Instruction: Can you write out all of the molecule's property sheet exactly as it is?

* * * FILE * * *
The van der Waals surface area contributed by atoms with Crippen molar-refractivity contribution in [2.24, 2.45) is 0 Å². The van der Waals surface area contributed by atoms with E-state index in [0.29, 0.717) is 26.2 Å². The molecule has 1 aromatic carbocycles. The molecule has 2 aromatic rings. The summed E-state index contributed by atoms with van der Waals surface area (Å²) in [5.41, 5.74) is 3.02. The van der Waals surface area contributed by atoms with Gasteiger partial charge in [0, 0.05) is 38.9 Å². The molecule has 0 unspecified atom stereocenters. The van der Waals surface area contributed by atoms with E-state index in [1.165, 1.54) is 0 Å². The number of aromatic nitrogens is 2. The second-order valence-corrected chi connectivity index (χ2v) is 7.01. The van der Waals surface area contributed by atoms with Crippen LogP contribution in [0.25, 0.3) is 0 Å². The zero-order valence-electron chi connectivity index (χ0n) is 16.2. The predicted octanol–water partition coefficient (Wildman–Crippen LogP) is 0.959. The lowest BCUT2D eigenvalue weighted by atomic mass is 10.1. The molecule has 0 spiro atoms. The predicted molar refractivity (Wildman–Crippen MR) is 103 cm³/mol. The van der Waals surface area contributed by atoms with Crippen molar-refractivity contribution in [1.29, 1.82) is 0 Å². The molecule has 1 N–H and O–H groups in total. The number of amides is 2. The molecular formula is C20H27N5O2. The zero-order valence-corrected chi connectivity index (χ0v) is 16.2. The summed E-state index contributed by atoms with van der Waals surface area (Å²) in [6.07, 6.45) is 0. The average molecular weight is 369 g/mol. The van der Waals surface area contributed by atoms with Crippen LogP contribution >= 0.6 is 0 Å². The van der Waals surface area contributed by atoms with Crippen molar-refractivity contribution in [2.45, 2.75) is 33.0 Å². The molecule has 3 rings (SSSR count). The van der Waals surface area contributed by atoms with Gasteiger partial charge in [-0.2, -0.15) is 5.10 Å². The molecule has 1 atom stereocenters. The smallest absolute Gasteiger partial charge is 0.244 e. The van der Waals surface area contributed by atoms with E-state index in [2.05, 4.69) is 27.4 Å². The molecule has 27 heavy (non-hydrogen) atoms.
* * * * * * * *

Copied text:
The van der Waals surface area contributed by atoms with Crippen molar-refractivity contribution in [2.24, 2.45) is 0 Å². The van der Waals surface area contributed by atoms with E-state index in [0.29, 0.717) is 26.2 Å². The molecule has 1 aromatic carbocycles. The molecule has 2 aromatic rings. The summed E-state index contributed by atoms with van der Waals surface area (Å²) in [5.41, 5.74) is 3.02. The van der Waals surface area contributed by atoms with Gasteiger partial charge in [0, 0.05) is 38.9 Å². The molecule has 0 unspecified atom stereocenters. The van der Waals surface area contributed by atoms with E-state index in [1.165, 1.54) is 0 Å². The number of aromatic nitrogens is 2. The second-order valence-corrected chi connectivity index (χ2v) is 7.01. The van der Waals surface area contributed by atoms with Crippen LogP contribution in [0.25, 0.3) is 0 Å². The zero-order valence-electron chi connectivity index (χ0n) is 16.2. The predicted octanol–water partition coefficient (Wildman–Crippen LogP) is 0.959. The lowest BCUT2D eigenvalue weighted by atomic mass is 10.1. The molecule has 0 spiro atoms. The predicted molar refractivity (Wildman–Crippen MR) is 103 cm³/mol. The van der Waals surface area contributed by atoms with Crippen molar-refractivity contribution in [1.29, 1.82) is 0 Å². The molecule has 1 N–H and O–H groups in total. The number of amides is 2. The molecular formula is C20H27N5O2. The zero-order valence-corrected chi connectivity index (χ0v) is 16.2. The summed E-state index contributed by atoms with van der Waals surface area (Å²) in [6.07, 6.45) is 0. The average molecular weight is 369 g/mol. The van der Waals surface area contributed by atoms with Crippen LogP contribution >= 0.6 is 0 Å². The van der Waals surface area contributed by atoms with Crippen molar-refractivity contribution in [2.45, 2.75) is 33.0 Å². The molecule has 3 rings (SSSR count). The van der Waals surface area contributed by atoms with Gasteiger partial charge in [-0.2, -0.15) is 5.10 Å². The molecule has 1 atom stereocenters. The smallest absolute Gasteiger partial charge is 0.244 e. The van der Waals surface area contributed by atoms with E-state index in [2.05, 4.69) is 27.4 Å². The molecule has 27 heavy (non-hydrogen) atoms.